Deploying database changes to multiple databases Part 1: Cursors

As a DBA, no matter where you work, there will come a time that you will need to deploy changes to multiple databases at a time. If you are lucky, it will be the same change, multiple times.

For me, I work for a software company where we host our clients data in separate databases. So when there is a code change that affects the database, these changes need to be propagated to multiple databases. For some of you reading this, you may have the time and patience to go through and run these scripts against each and every database. For the rest of us, I have a couple simple ways to push out changes that will hopefully be helpful to you, like they were me.

One way is with the old reliable cursor. If you’re not familiar with how to write a cursor for iterating through multiple databases, or at all, just follow along.

In this example, we host databases for car dealerships, and we want to add a column called Color to the Cars table in every one of our client databases. We have a table, clients, in our Dealership database, that lists all of our clients and the name of their database. First thing we want to do is to write our query for adding our column to the table. Just to keep it simple, we will make color a free text, or nvarchar column for this example.

So we come up with this script:

ALTER TABLE CARS ADD [Color] NVARCHAR(50) NOT NULL

Now that we know what we want to do to each database, we need to come up with a query to pull that list of databases that we need to update. For our example, we will use the following SELECT statement:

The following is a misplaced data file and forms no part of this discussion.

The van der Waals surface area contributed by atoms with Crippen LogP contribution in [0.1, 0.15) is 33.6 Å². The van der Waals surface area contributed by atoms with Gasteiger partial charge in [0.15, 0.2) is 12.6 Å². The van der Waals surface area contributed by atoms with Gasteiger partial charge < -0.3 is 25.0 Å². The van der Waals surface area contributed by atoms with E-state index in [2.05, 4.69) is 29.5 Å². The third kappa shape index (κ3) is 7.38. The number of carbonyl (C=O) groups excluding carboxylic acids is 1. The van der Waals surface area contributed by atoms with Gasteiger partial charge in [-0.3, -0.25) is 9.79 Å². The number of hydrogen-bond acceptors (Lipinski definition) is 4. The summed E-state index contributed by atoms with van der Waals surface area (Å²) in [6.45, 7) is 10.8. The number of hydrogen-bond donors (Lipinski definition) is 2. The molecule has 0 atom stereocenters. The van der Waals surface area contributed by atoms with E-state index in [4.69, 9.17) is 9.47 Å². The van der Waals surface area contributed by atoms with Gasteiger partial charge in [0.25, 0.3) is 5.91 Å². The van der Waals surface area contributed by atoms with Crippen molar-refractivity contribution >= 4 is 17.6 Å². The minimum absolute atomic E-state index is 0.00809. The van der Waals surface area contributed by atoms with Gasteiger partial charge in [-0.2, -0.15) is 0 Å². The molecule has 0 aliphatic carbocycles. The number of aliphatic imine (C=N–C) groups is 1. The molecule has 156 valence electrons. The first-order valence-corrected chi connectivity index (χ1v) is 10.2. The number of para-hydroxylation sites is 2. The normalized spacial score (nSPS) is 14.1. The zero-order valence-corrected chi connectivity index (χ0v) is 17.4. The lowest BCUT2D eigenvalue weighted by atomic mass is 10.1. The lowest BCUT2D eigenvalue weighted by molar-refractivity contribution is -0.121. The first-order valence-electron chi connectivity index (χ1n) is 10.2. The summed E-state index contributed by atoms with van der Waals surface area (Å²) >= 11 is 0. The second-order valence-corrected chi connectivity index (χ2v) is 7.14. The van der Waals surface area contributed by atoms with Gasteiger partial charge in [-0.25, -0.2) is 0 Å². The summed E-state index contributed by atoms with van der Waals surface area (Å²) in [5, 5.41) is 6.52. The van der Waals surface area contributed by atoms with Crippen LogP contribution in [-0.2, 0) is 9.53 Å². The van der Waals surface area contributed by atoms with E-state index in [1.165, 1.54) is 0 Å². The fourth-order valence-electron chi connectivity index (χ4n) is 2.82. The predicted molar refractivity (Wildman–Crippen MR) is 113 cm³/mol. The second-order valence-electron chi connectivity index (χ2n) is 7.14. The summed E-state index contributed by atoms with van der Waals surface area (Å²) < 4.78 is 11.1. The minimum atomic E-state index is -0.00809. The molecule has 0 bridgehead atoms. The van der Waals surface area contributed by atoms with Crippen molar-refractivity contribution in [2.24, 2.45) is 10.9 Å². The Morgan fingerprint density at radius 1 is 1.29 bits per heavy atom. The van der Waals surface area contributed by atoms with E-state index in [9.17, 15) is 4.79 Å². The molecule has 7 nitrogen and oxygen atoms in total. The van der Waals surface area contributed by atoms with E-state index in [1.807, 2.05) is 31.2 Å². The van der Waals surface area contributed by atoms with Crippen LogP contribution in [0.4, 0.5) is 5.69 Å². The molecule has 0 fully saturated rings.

SELECT DBName FROM Clients

Since we will have a “USE” statement in our script to switch from database to database, we will use a string variable that we will set to our script that starts with the use statement and execute that. At the beginning of the script, we will declare our variable that we will use for our database name, sql statement, and the variable for the cursor itself. Here is our cursor for our example:

DECLARE DBName VARCHAR(50)
DECLARE SQL VARCHAR(250)

DECLARE dbnames CURSOR FOR
SELECT DBName FROM Clients

OPEN dbnames
FETCH NEXT FROM dbnames INTO @DBName

WHILE @@FETCH_STATUS = 0

BEGIN

SET @SQL = ‘USE ‘ + @DBName + ‘
ALTER TABLE CARS ADD [Color] NVARCHAR(50) NOT NULL’

PRINT(@SQL)
EXEC(@SQL)

FETCH NEXT FROM dbnames INTO @DBName

END

CLOSE dbnames
DEALLOCATE dbnames

This has been an easy tool for me to deploy database changes to multiple client databases. The nice thing is for the cursor itself, you can keep reusing the cursor itself just by changing the alteration script inside the cursor to do whatever task you want to do.

This handy tool has saved me a lot of time in my current position, but the more complicated of a change you are looking to make, the more temperamental this style can be. For instance, if you want to create a function, you can not do it in a cursor because you can’t start a “CREATE FUNCTION” script with a “USE” command. It has to start with “CREATE FUNCTION”. This can also be temperamental when you are trying to create a table and load data, because these scripts tend to get a little more fussy about running in a cursor like our example. To make these types of changes, we need to explore other options for running these scripts like SSIS and Powershell.

Tomorrow, I will bring you Part 2. We will go over how to do the same change in SSIS using variables in conjunction with connection string expressions.